US President Joe Biden, Japanese Prime Minister Fumio Kishida and Indian Prime Minister Narendra Modi listen to other leaders during the Indo-Pacific Economic Framework for Prosperity launch event at the Izumi Garden Gallery in Tokyo on May 23. Photo: Reuters
Kai He
Kai He

US’ Indo-Pacific economic bloc irks China but it may not be all bad for the region

  • The Indo-Pacific Economic Framework signals the start of competition within global institutions between the US and China
  • While this could have destructive effects, it also has the potential to inspire institutional reform and for great powers to provide more public goods
On May 23, US President Joe Biden announced the establishment of a new economic grouping, the Indo-Pacific Economic Framework (IPEF), including 13 inaugural members and accounting for about 40 per cent of the world’s GDP. China has not been invited. Given Biden’s claim that “we’re writing the new rules for the 21st-century economy”, it is clear that China is not only excluded but also targeted.
It looks like a win for the United States in this round of the institutional balancing game against China. Given former president Donald Trump’s withdrawal from the Trans-Pacific Partnership (TPP) some five years ago, the IPEF sends a clear message to the region that the United States is back in business.

The IPEF is also an economic branch of the US Indo-Pacific strategy against China, which previously focused on security issues through the Quad. Similar to the TPP and the Quad, the IPEF is an exclusive institutional balancing strategy that the US has adopted to counteract China’s economic clout in the region.

Exclusive institutional balancing can be defined as a strategy aiming to exclude a target state from an institutional grouping so the cohesion and unity of the institution will undermine the influence and power of the target state. In contrast, inclusive institutional balancing includes the target state in an institutional setting. In this case, the target state will be constrained, shaped and socialised by the rules and norms of the institution.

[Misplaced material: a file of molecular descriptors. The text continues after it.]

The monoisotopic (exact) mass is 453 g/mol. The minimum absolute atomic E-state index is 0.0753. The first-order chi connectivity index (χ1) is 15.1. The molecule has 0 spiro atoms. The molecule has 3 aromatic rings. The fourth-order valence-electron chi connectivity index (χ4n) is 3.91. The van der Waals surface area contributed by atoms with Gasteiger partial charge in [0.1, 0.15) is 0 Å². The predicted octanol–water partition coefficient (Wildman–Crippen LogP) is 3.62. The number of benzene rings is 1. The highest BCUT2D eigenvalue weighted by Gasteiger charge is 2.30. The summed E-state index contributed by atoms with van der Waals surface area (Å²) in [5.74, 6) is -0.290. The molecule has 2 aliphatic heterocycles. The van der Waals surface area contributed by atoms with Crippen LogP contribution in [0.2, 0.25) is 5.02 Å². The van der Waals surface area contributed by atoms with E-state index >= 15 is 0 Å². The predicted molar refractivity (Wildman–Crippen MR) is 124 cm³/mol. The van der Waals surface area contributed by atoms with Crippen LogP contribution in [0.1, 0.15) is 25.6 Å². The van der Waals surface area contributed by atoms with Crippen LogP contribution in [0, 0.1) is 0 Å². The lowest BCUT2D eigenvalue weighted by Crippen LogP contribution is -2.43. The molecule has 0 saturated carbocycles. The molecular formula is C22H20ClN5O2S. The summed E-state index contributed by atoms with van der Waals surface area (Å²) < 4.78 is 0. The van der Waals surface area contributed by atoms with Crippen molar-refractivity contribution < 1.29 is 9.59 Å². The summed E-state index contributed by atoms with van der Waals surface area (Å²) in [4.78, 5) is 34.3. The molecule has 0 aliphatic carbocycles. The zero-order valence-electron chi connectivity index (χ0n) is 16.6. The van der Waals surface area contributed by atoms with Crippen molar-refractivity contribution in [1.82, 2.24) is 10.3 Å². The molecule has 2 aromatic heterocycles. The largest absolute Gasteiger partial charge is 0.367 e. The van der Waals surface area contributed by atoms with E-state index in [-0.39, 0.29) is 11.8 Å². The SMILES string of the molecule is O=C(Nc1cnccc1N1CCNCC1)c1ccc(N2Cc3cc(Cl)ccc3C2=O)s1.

Following the 2008 global financial crisis, the US and China led a new wave of multilateralism. China’s Asian Infrastructure Investment Bank (AIIB) touched a sensitive nerve in Washington as it was considered a challenge to US global financial governance through the World Bank and the International Monetary Fund.

In a similar fashion, China’s Belt and Road Initiative was seen as a Chinese economic hub-and-spoke system challenging US leadership.

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Under former president Barack Obama, the US advocated the establishment of the TPP – a high-standard trade bloc – that would directly rival the China-backed Regional Comprehensive Economic Partnership (RCEP). Trump’s decision to withdraw the US from the TPP was a big blow to American credibility and commitment to the region, especially in the economic sense.

Biden’s IPEF aims to recover the loss of US reputation and leadership in the region. However, it will not be an easy job because the IPEF has already been described as a deal of “all pain, no gain” for Asian countries without any offer of US market access.